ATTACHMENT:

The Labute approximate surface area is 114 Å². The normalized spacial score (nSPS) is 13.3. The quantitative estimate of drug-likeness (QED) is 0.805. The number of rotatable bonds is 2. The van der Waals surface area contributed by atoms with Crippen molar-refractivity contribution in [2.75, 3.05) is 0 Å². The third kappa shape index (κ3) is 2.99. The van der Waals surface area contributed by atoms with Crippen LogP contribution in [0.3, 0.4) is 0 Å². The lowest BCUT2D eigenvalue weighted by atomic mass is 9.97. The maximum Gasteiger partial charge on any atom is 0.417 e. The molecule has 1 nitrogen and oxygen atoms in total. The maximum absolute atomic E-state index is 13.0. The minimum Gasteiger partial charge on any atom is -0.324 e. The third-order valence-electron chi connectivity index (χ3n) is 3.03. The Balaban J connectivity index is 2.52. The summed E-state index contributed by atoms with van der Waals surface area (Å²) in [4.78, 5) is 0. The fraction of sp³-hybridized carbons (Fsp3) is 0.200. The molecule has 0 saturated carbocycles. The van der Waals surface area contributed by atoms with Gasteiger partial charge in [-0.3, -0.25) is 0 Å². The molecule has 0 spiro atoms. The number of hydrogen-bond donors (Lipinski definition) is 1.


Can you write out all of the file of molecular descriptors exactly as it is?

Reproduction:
The Labute approximate surface area is 114 Å². The normalized spacial score (nSPS) is 13.3. The quantitative estimate of drug-likeness (QED) is 0.805. The number of rotatable bonds is 2. The van der Waals surface area contributed by atoms with Crippen molar-refractivity contribution in [2.75, 3.05) is 0 Å². The third kappa shape index (κ3) is 2.99. The van der Waals surface area contributed by atoms with Crippen LogP contribution in [0.3, 0.4) is 0 Å². The lowest BCUT2D eigenvalue weighted by atomic mass is 9.97. The maximum Gasteiger partial charge on any atom is 0.417 e. The molecule has 1 nitrogen and oxygen atoms in total. The maximum absolute atomic E-state index is 13.0. The minimum Gasteiger partial charge on any atom is -0.324 e. The third-order valence-electron chi connectivity index (χ3n) is 3.03. The Balaban J connectivity index is 2.52. The summed E-state index contributed by atoms with van der Waals surface area (Å²) in [4.78, 5) is 0. The fraction of sp³-hybridized carbons (Fsp3) is 0.200. The molecule has 0 saturated carbocycles. The van der Waals surface area contributed by atoms with Gasteiger partial charge in [-0.3, -0.25) is 0 Å². The molecule has 0 spiro atoms. The number of hydrogen-bond donors (Lipinski definition) is 1.